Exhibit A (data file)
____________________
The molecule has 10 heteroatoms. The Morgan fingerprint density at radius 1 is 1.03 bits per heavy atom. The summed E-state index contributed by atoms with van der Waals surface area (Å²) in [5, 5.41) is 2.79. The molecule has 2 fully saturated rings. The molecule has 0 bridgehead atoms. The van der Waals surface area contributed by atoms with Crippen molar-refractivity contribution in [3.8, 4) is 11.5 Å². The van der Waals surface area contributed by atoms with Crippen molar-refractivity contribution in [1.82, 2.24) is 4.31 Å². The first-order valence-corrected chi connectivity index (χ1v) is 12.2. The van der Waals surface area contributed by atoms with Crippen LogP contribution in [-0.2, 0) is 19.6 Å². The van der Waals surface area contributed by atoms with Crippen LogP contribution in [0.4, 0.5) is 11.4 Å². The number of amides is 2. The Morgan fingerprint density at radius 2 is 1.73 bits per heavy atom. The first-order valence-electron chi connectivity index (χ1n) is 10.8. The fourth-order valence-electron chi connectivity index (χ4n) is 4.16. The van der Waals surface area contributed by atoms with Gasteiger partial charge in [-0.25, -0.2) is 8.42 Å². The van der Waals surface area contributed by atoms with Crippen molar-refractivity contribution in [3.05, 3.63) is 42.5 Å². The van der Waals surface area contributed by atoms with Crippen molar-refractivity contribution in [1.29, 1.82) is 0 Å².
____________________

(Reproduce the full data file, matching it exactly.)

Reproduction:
The molecule has 10 heteroatoms. The Morgan fingerprint density at radius 1 is 1.03 bits per heavy atom. The summed E-state index contributed by atoms with van der Waals surface area (Å²) in [5, 5.41) is 2.79. The molecule has 2 fully saturated rings. The molecule has 0 bridgehead atoms. The van der Waals surface area contributed by atoms with Crippen molar-refractivity contribution in [3.8, 4) is 11.5 Å². The van der Waals surface area contributed by atoms with Crippen molar-refractivity contribution in [1.82, 2.24) is 4.31 Å². The first-order valence-corrected chi connectivity index (χ1v) is 12.2. The van der Waals surface area contributed by atoms with Crippen LogP contribution in [-0.2, 0) is 19.6 Å². The van der Waals surface area contributed by atoms with Crippen LogP contribution in [0.4, 0.5) is 11.4 Å². The number of amides is 2. The Morgan fingerprint density at radius 2 is 1.73 bits per heavy atom. The first-order valence-electron chi connectivity index (χ1n) is 10.8. The fourth-order valence-electron chi connectivity index (χ4n) is 4.16. The van der Waals surface area contributed by atoms with Gasteiger partial charge in [-0.25, -0.2) is 8.42 Å². The van der Waals surface area contributed by atoms with Crippen molar-refractivity contribution in [3.05, 3.63) is 42.5 Å². The van der Waals surface area contributed by atoms with Crippen molar-refractivity contribution in [1.29, 1.82) is 0 Å².